Quirks & Quarks

How religious fervour changes your brain

New research shows that Mormons really do "feel the spirit" and you can see it in a believer's brain.
The death mask of Joseph Smith is shown during a tour of the Mormon Church History Museum, in Salt Lake City. (The Associated Press)

What does it mean to "feel the spirit?" For members of the Church of Latter Day Saints, or Mormons, as they're often called, it translates into a specific physical feeling. In Mormon scripture it's called a "burning in the bosom." Most importantly, it's a feeling that Mormons associate with spiritual truth. 

In a small study, Dr. Michael Ferguson and a team of researchers used functional magnetic resonance imaging to try to understand what was happening in the brains of these devotees. It turns out that people who have deep spiritual feelings of God activate brain reward circuits - similar to those invoked by drugs, gambling, food, exercise.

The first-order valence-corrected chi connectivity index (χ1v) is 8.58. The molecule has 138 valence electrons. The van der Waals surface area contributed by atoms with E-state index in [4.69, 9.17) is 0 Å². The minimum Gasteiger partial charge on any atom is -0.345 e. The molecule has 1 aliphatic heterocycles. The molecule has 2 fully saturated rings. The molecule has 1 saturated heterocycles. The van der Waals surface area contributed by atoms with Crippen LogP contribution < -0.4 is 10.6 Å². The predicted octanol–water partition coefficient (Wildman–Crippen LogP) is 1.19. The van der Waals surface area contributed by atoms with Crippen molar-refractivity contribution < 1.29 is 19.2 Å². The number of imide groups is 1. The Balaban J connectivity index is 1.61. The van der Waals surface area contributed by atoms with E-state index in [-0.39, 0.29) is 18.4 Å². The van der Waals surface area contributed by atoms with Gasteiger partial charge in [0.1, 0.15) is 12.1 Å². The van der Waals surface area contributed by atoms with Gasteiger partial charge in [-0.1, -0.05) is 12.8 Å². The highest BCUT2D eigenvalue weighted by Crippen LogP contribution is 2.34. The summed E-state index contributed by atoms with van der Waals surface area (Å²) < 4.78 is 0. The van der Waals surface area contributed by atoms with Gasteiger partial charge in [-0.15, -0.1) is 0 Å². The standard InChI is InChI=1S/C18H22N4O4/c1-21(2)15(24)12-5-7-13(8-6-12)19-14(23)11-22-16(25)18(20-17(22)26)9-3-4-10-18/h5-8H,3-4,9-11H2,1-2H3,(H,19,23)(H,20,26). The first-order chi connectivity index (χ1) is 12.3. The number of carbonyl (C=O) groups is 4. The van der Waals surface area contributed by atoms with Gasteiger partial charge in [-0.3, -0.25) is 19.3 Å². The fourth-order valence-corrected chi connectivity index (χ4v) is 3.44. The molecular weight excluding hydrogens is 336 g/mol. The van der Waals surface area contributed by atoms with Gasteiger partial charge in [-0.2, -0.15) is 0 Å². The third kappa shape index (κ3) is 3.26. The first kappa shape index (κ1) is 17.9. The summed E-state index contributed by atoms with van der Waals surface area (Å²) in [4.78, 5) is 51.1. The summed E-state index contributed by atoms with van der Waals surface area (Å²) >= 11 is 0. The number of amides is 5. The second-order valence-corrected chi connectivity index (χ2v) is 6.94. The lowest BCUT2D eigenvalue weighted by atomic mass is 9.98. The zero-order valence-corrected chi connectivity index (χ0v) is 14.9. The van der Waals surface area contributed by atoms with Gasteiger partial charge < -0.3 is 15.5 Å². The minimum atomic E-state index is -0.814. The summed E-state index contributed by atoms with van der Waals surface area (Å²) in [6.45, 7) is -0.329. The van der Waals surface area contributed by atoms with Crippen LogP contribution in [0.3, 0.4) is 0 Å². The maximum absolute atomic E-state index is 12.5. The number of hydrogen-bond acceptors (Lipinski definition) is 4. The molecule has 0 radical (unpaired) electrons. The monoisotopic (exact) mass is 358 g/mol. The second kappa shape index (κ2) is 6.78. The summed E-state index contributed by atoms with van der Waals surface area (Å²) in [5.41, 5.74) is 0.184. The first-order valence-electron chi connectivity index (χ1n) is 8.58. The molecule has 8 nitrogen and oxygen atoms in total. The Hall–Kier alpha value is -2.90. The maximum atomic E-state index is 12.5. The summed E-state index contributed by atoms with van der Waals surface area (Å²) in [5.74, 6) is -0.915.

What about other religious practices? Dr. Andrew Newberg's work in the field of "neuro-theology" encompasses many different faiths that approach prayer and ritual as an immersive act. Pentecostal Christians speaking in tongues, Brazilian mediums, Buddhist monks and devout Muslims often feel overcome and taken over by the spirit of their Gods.

It's not just purely religious though: the same brain activity can be seen in astronauts when they describe the "overview effect" - that singular feeling that's evoked by seeing the planet from a distance.   

Dr. Newberg says that research of this nature speaks to the larger idea that there's a dynamic network of structures in the brain that are called up during spiritual states.   

Looking down on Earth from space. (NASA )

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